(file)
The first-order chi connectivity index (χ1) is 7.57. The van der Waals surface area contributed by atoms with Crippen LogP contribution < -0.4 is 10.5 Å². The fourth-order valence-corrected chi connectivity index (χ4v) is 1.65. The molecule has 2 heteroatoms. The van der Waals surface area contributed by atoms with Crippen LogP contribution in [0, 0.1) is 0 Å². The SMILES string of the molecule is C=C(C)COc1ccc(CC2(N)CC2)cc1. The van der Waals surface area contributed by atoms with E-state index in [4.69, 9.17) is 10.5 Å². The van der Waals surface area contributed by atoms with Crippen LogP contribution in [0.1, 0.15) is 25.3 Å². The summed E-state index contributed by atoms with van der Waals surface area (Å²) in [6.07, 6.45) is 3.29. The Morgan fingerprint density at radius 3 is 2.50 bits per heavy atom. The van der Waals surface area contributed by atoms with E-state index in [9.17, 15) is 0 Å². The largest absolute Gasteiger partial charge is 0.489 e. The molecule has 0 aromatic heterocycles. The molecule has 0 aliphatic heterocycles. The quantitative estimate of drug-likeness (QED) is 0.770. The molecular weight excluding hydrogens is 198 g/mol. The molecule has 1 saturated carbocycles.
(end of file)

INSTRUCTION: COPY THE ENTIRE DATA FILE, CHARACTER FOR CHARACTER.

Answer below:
The first-order chi connectivity index (χ1) is 7.57. The van der Waals surface area contributed by atoms with Crippen LogP contribution < -0.4 is 10.5 Å². The fourth-order valence-corrected chi connectivity index (χ4v) is 1.65. The molecule has 2 heteroatoms. The van der Waals surface area contributed by atoms with Crippen LogP contribution in [0, 0.1) is 0 Å². The SMILES string of the molecule is C=C(C)COc1ccc(CC2(N)CC2)cc1. The van der Waals surface area contributed by atoms with E-state index in [4.69, 9.17) is 10.5 Å². The van der Waals surface area contributed by atoms with Crippen LogP contribution in [0.1, 0.15) is 25.3 Å². The summed E-state index contributed by atoms with van der Waals surface area (Å²) in [6.07, 6.45) is 3.29. The Morgan fingerprint density at radius 3 is 2.50 bits per heavy atom. The van der Waals surface area contributed by atoms with E-state index in [9.17, 15) is 0 Å². The largest absolute Gasteiger partial charge is 0.489 e. The molecule has 0 aromatic heterocycles. The molecule has 0 aliphatic heterocycles. The quantitative estimate of drug-likeness (QED) is 0.770. The molecular weight excluding hydrogens is 198 g/mol. The molecule has 1 saturated carbocycles.